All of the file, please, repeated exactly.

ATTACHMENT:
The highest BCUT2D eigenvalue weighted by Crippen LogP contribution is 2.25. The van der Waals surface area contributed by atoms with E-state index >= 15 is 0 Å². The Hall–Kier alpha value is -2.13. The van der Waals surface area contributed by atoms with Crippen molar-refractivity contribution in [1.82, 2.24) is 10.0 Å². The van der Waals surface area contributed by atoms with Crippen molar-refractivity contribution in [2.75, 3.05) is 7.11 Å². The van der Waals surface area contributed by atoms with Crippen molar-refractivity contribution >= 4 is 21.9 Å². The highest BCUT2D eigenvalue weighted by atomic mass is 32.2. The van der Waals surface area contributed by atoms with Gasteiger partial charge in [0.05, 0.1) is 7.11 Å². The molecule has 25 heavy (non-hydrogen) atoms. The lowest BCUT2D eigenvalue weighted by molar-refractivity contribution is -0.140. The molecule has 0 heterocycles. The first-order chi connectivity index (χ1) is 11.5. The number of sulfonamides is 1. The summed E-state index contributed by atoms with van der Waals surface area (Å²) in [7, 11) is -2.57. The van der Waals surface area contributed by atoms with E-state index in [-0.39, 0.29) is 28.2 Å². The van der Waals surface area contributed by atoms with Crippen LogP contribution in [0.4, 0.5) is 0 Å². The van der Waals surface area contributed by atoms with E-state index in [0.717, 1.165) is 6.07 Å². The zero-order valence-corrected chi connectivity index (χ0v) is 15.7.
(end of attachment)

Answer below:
The highest BCUT2D eigenvalue weighted by Crippen LogP contribution is 2.25. The van der Waals surface area contributed by atoms with E-state index >= 15 is 0 Å². The Hall–Kier alpha value is -2.13. The van der Waals surface area contributed by atoms with Crippen molar-refractivity contribution in [1.82, 2.24) is 10.0 Å². The van der Waals surface area contributed by atoms with Crippen molar-refractivity contribution in [2.75, 3.05) is 7.11 Å². The van der Waals surface area contributed by atoms with Crippen molar-refractivity contribution >= 4 is 21.9 Å². The highest BCUT2D eigenvalue weighted by atomic mass is 32.2. The van der Waals surface area contributed by atoms with Gasteiger partial charge in [0.05, 0.1) is 7.11 Å². The molecule has 25 heavy (non-hydrogen) atoms. The lowest BCUT2D eigenvalue weighted by molar-refractivity contribution is -0.140. The molecule has 0 heterocycles. The first-order chi connectivity index (χ1) is 11.5. The number of sulfonamides is 1. The summed E-state index contributed by atoms with van der Waals surface area (Å²) in [7, 11) is -2.57. The van der Waals surface area contributed by atoms with E-state index in [-0.39, 0.29) is 28.2 Å². The van der Waals surface area contributed by atoms with Crippen LogP contribution in [0.4, 0.5) is 0 Å². The van der Waals surface area contributed by atoms with E-state index in [0.717, 1.165) is 6.07 Å². The zero-order valence-corrected chi connectivity index (χ0v) is 15.7.